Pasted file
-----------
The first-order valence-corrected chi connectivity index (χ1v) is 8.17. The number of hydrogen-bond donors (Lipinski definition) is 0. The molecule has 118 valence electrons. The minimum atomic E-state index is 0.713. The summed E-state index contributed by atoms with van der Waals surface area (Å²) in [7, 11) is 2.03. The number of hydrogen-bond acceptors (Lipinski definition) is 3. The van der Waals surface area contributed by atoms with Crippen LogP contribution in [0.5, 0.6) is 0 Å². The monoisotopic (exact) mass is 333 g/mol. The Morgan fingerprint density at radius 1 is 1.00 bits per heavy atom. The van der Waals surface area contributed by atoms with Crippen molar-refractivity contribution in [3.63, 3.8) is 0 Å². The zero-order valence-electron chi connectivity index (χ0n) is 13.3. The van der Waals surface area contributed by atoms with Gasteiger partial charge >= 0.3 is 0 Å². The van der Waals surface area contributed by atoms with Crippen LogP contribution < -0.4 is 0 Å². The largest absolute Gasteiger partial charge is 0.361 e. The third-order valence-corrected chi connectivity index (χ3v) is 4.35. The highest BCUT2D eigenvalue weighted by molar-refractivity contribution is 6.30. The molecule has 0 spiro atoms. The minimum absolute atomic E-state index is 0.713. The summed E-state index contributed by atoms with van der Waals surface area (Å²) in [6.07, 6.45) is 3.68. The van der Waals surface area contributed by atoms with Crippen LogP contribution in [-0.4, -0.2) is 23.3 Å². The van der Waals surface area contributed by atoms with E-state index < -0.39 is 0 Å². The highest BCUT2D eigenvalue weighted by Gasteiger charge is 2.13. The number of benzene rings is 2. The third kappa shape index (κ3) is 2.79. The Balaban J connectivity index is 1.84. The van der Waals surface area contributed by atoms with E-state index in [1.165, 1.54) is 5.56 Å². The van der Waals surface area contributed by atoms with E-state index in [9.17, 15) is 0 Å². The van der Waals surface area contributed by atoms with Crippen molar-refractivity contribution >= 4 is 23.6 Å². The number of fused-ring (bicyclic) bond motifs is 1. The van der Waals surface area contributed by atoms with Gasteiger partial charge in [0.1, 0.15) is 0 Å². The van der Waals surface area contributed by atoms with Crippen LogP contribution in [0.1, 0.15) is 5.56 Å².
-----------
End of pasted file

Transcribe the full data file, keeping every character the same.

The first-order valence-corrected chi connectivity index (χ1v) is 8.17. The number of hydrogen-bond donors (Lipinski definition) is 0. The molecule has 118 valence electrons. The minimum atomic E-state index is 0.713. The summed E-state index contributed by atoms with van der Waals surface area (Å²) in [7, 11) is 2.03. The number of hydrogen-bond acceptors (Lipinski definition) is 3. The van der Waals surface area contributed by atoms with Crippen LogP contribution in [0.5, 0.6) is 0 Å². The monoisotopic (exact) mass is 333 g/mol. The Morgan fingerprint density at radius 1 is 1.00 bits per heavy atom. The van der Waals surface area contributed by atoms with Crippen molar-refractivity contribution in [3.63, 3.8) is 0 Å². The zero-order valence-electron chi connectivity index (χ0n) is 13.3. The van der Waals surface area contributed by atoms with Gasteiger partial charge >= 0.3 is 0 Å². The van der Waals surface area contributed by atoms with Crippen LogP contribution < -0.4 is 0 Å². The largest absolute Gasteiger partial charge is 0.361 e. The third-order valence-corrected chi connectivity index (χ3v) is 4.35. The highest BCUT2D eigenvalue weighted by molar-refractivity contribution is 6.30. The molecule has 0 spiro atoms. The minimum absolute atomic E-state index is 0.713. The summed E-state index contributed by atoms with van der Waals surface area (Å²) in [6.07, 6.45) is 3.68. The van der Waals surface area contributed by atoms with Crippen LogP contribution in [-0.4, -0.2) is 23.3 Å². The van der Waals surface area contributed by atoms with E-state index < -0.39 is 0 Å². The highest BCUT2D eigenvalue weighted by Gasteiger charge is 2.13. The number of benzene rings is 2. The third kappa shape index (κ3) is 2.79. The Balaban J connectivity index is 1.84. The van der Waals surface area contributed by atoms with E-state index in [1.165, 1.54) is 5.56 Å². The van der Waals surface area contributed by atoms with E-state index in [9.17, 15) is 0 Å². The van der Waals surface area contributed by atoms with Crippen molar-refractivity contribution >= 4 is 23.6 Å². The number of fused-ring (bicyclic) bond motifs is 1. The van der Waals surface area contributed by atoms with Gasteiger partial charge in [0.1, 0.15) is 0 Å². The van der Waals surface area contributed by atoms with Crippen LogP contribution in [0.1, 0.15) is 5.56 Å².